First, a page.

By Bill Finley
Thoro-Graph, which has been computing speed figures for 35 years, gave Flightline (Tapit) a negative 8 1/2 for his win in the GI TVG Pacific Classic, the fastest number it has ever assigned to a horse. The previous record was a negative 8, the figure Frosted (Tapit) ran when winning the 2016 GI Metropolitan H.
Flightline was given a 126 Beyer figure. That is the second fastest Beyer number ever, trailing only the 128 that team gave to Ghostzapper (Awesome Again) when he won the GIII Philip H. Iselin H. at Monmouth Park in 2004.
Even though he gave Flightline the fastest number he has ever given to a horse, Jerry Brown, who owns Thoro-Graph, said he chose to err on the side of caution and that had he not the figure would have been much faster.
“When I first looked at it I could have given this horse a much better number,” he said. “There were only two dirt routes on the card and neither had big fields. When substantial proportions of those fields don't fire you're left to make figures off a very small number of horses. That makes it difficult. If I had the other horses he beat running anywhere near what they usually run he would have gotten a negative 11 1/2.
“As a figure-maker, you have to sometimes decide which scenario is most likely. You're already going to give a horse the best number of all time, even if I did it the way I did it. You have to decide which is more likley, that several other horses he ran against did not fire or they did fire and Flightline ran a figure that would be like breaking the sound barrier or a human running a three-minute mile. If you give a horse a minus 11 1/2 you're talking about Bob Beamon stuff. (Beamon shattered the record for the long jump in the 1968 Olympics in Mexico City, breaking the old record by nearly two feet). That was my choice, go with a figure that would have been the sort of thing that happens once in a billion or have several horses that ran behind him, ones who are usually pretty consistent, just not run their race. I chose to go the way I did and he still wound up getting the best figure of all time.”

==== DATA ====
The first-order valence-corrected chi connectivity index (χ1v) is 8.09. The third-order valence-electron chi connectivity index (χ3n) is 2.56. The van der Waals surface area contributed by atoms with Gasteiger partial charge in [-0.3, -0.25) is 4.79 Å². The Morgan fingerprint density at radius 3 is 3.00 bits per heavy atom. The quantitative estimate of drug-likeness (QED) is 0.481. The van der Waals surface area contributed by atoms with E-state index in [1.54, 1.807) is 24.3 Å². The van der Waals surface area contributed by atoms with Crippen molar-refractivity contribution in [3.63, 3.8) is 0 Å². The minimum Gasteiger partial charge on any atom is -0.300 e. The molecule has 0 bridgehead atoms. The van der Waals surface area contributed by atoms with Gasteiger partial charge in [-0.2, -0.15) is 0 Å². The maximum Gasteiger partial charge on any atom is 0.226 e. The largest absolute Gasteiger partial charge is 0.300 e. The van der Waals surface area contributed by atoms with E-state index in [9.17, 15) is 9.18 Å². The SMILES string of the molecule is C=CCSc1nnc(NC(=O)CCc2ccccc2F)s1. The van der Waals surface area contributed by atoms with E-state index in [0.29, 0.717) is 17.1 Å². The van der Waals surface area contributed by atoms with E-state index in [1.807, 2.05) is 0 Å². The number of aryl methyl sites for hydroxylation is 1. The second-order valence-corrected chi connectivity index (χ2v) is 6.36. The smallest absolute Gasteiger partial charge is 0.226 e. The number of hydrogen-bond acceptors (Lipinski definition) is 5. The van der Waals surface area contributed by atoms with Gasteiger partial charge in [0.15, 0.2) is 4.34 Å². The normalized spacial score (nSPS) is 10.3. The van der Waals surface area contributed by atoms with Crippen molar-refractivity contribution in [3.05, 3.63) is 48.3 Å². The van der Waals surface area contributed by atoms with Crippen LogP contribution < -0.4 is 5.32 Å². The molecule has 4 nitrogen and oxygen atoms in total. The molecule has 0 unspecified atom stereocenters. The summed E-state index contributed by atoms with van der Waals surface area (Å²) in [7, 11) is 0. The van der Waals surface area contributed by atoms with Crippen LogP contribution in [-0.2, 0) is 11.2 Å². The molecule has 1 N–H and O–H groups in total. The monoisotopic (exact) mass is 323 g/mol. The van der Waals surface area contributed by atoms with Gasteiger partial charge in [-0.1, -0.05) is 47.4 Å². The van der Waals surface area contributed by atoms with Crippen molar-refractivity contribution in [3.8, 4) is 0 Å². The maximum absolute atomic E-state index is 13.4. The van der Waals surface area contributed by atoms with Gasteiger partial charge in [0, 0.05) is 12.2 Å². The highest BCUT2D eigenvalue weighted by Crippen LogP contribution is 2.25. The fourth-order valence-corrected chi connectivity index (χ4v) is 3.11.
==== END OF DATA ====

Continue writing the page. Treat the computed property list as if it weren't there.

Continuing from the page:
Brown said that if Flightline runs another sensationally fast race in the GI Breeders' Cup Classic he may take another look at the Pacific Classic number.
“If he wins the Breeders' Cup and it looks again like the figure should be a minus 11 1/2, I'll give him a minus 11 1/2,” he said. “That would also make me go back and look at the Pacific Classic again. We do review races.”
While Brown has no problem rating Flightline's Pacific Classic as one of the greatest performances ever in racing, he will be picking against the 4-year-old in the Classic. One of the theories behind the Thoro-Graph numbers is that very fast performances take their toll on a horse.
“If you look historically at the horses that have run almost this fast, a couple of them, Midnight Lute (Real Quiet) and Ghostzapper, held it together,” he said. “But if you look at horses who have run very fast, either relative to what they have done before or relative to the breed, where they have run a figure that is incredible compared to the rest of the horses out there, these horses generally don't hold together. That doesn't always necessarily always manifest itself in the same way, but it usually manifests itself in some way. And you're dealing with a horse here who, apparently, has enough issues that he's only made a few starts. So the question is what happens now? People say there is plenty of time between now and the Breeders' Cup. Yes. But there's also plenty of time for things to go wrong. A lot of training will take place between now and then. A race is not the only place where a horse could get hurt.”
Brown bet against Flightline in the future wager bet for the Classic.
“I spread out a fair amount in the future wager,” he said. “He's odds on and I don't think he's 1-2 to make the race. That's not to say that he's an unsound horse or anything like that. It's just that horses generally don't survive running that fast.”